For such a process to occur both objective and subjective factors are required, though the two are generally intertwined in a complex fashion. The world, or a part of it, has to be sufficiently integrated economically and socially for the idea of spreading the revolution to seem plausible and indeed necessary. Means of communication must enable news of events to be passed on rapidly. But it is also necessary for working people to have a sense of a shared condition with workers in other countries. Such consciousness does not emerge spontaneously, but requires the evolution of international organisation, which in turn needs individuals to undertake the often risky task of travelling to different parts of the world.
In February 1848 Marx and Engels published the Manifesto of the Communist Party. Here they argued that the world market had made capitalism into an international system:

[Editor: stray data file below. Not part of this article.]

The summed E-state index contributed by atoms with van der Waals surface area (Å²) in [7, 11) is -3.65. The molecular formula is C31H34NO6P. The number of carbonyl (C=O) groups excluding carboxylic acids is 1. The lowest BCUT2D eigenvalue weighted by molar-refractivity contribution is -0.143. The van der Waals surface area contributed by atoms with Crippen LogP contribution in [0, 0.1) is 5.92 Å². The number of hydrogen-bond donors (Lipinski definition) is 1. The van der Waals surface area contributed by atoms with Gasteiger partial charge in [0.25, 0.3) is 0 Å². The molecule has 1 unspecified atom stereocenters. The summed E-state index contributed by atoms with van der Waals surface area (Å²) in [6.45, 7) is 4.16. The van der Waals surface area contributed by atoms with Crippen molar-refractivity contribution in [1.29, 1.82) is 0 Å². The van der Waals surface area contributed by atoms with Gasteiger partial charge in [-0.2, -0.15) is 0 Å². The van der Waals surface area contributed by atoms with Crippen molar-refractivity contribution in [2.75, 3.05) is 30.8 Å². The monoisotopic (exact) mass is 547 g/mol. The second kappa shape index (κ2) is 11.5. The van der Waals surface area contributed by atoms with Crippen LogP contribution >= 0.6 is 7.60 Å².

The bourgeoisie has through its exploitation of the world market given a cosmopolitan character to production and consumption in every country. To the great chagrin of Reactionists, it has drawn from under the feet of industry the national ground on which it stood. All old-established national industries have been destroyed or are daily being destroyed. They are dislodged by new industries, whose introduction becomes a life and death question for all civilised nations, by industries that no longer work up indigenous raw material, but raw material drawn from the remotest zones; industries whose products are consumed, not only at home, but in every quarter of the globe. In place of the old wants, satisfied by the production of the country, we find new wants, requiring for their satisfaction the products of distant lands and climes. In place of the old local and national seclusion and self-sufficiency, we have intercourse in every direction, universal inter-dependence of nations. And as in material, so also in intellectual production. The intellectual creations of individual nations become common property. National one-sidedness and narrow-mindedness become more and more impossible, and from the numerous national and local literatures, there arises a world literature.v